Rich Smith/Romance Jumpstarters
Rich Smith founded his letter-writing business last summer.Rich Smith/Romance Jumpstarters
  • Rich Smith, 67, is the owner of letter-writing company Romance Jumpstarters.
  • He writes personalized love letters for Valentine's Day, anniversaries, and special occasions.
  • This is what his job is like, as told to writer Claire Turrell.

This as-told-to essay is based on a conversation with Rich Smith, the owner of a personalized letter-writing service who lives in Sacramento. It has been edited for length and clarity.

Two years ago, my wife Mireille died of cancer. During the 40 years we were together, I would regularly write love letters to her. 

After Mireille passed away, I didn't have anybody to write love letters to and I missed being able to do that.

In summer 2020, I watched the '80s romcom "Roxanne," where Steve Martin writes love letters on behalf of his inarticulate pal, and I thought to myself, "I could do that."

As I'd been a copywriter for more than 45 years, I came up with the idea of launching Romance Jumpstarters to write letters on behalf of the lovelorn

I also decided to offer a coaching service for people who wanted to learn the art of letter writing and compose a love letter themselves. 

Over the next 12 months, I started cranking out all kinds of love letters to help guys jumpstart or revive a romance. I wrote letters for birthdays, anniversaries, first dates, and more.

I now have 40 letters to choose from on my website, which are all like mini romance novels. The only letters that I won't write are breakup letters because I want to focus on bringing people together. 

Red roses can be nice, but with a love letter you're communicating on a deeper level 

In July 2021, I booked my first client to teach them to write their own love letter. Word spread through social media, people began downloading my email-ready letters, and soon I was booked to write personalized letters for about 10 clients each month.

My first letters included one on behalf of a young, single guy who wasn't very confident around women. He didn't picture himself as a high-value man, so we chatted about the attributes he had that women would find attractive. The last time I heard from him, he was dating successfully.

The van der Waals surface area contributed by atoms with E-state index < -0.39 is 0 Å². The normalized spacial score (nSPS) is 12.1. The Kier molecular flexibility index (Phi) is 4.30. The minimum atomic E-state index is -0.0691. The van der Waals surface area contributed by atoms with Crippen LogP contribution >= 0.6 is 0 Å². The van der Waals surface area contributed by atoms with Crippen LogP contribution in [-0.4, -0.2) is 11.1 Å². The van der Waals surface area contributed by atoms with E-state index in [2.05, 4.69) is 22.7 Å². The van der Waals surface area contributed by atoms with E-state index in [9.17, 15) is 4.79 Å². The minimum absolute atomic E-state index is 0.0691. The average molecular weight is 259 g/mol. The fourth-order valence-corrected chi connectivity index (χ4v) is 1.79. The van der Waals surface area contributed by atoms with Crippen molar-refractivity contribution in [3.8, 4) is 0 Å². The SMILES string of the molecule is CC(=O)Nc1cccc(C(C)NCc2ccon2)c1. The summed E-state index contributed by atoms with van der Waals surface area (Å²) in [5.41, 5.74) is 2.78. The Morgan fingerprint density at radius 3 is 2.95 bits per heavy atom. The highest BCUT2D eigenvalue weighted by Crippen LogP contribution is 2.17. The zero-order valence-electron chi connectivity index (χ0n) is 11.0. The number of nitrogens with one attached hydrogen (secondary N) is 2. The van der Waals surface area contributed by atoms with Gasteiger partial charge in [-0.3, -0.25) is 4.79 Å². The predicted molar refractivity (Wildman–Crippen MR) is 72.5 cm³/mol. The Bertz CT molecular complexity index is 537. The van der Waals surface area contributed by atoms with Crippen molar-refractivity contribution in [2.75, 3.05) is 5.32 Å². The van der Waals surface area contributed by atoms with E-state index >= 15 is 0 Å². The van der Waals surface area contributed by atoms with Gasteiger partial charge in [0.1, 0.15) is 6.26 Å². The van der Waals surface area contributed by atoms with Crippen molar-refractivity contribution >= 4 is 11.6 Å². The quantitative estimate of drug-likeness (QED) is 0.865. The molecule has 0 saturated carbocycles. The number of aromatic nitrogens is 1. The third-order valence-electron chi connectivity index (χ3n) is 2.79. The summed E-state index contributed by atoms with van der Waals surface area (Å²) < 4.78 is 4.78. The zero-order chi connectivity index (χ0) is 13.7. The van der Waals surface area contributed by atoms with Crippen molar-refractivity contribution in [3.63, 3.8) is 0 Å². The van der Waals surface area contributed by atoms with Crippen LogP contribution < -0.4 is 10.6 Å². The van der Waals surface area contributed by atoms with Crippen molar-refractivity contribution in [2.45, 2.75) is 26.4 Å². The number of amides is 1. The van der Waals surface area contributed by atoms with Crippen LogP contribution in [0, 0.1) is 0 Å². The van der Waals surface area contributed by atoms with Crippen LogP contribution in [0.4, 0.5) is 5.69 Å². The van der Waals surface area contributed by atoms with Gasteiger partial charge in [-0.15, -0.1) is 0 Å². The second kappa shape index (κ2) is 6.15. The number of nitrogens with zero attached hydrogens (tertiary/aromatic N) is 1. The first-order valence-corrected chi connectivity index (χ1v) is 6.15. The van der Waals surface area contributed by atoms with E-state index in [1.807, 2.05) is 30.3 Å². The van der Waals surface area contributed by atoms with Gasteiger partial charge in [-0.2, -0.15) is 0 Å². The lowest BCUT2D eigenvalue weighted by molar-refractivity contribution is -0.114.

I wrote another letter for a guy who realized he wasn't helping his marriage and wanted to pledge to his spouse that he'd make himself a better man.

Some clients want their letters to be more erotic than others, so I also created a rating scheme so my clients know what they're buying, from "G" for good, clean, and polite to "E" for mildly erotic. 

The key to writing a good love letter is you shouldn't be needy. No one wants to read that.

But also don't hold back — you need to say what you're thinking and feeling. 

For a personalized letter, I meet with the client over a Zoom call to learn what they love about their partner. Then I take their words and put them into a beautifully crafted romantic letter.

The final copy is sent to the client over email, but I always recommend they copy it by hand onto elegant stationery. You don't get the same effect looking at pixels on a display screen.  

I charge $99 to write a 600-word, personalized letter, while the ready-made, downloadable e-letters range from $5.95 to $19.95, about the same as you'd pay for a nice greeting card. 

I like to do the bulk of my writing early in the morning. I'm usually at peak creativity between 5 a.m. and 8 a.m. After that, I answer phone calls and emails, do administrative tasks, and have Zoom calls with clients. 

I started this business late in life, but I'm pleased that I've done it

I know that a lot of people my age are on the golf course, taking cruises, or sitting in rocking chairs on their porches, but personally I feel like I'm just getting started. It's extremely satisfying to know that my letter-writing can make people happy and bring partners closer together. 

This year, I'm scheduled to write a Valentine's Day letter for the woman I'm currently dating. I've got to bring my A-game for that. 

Read the original article on Business Insider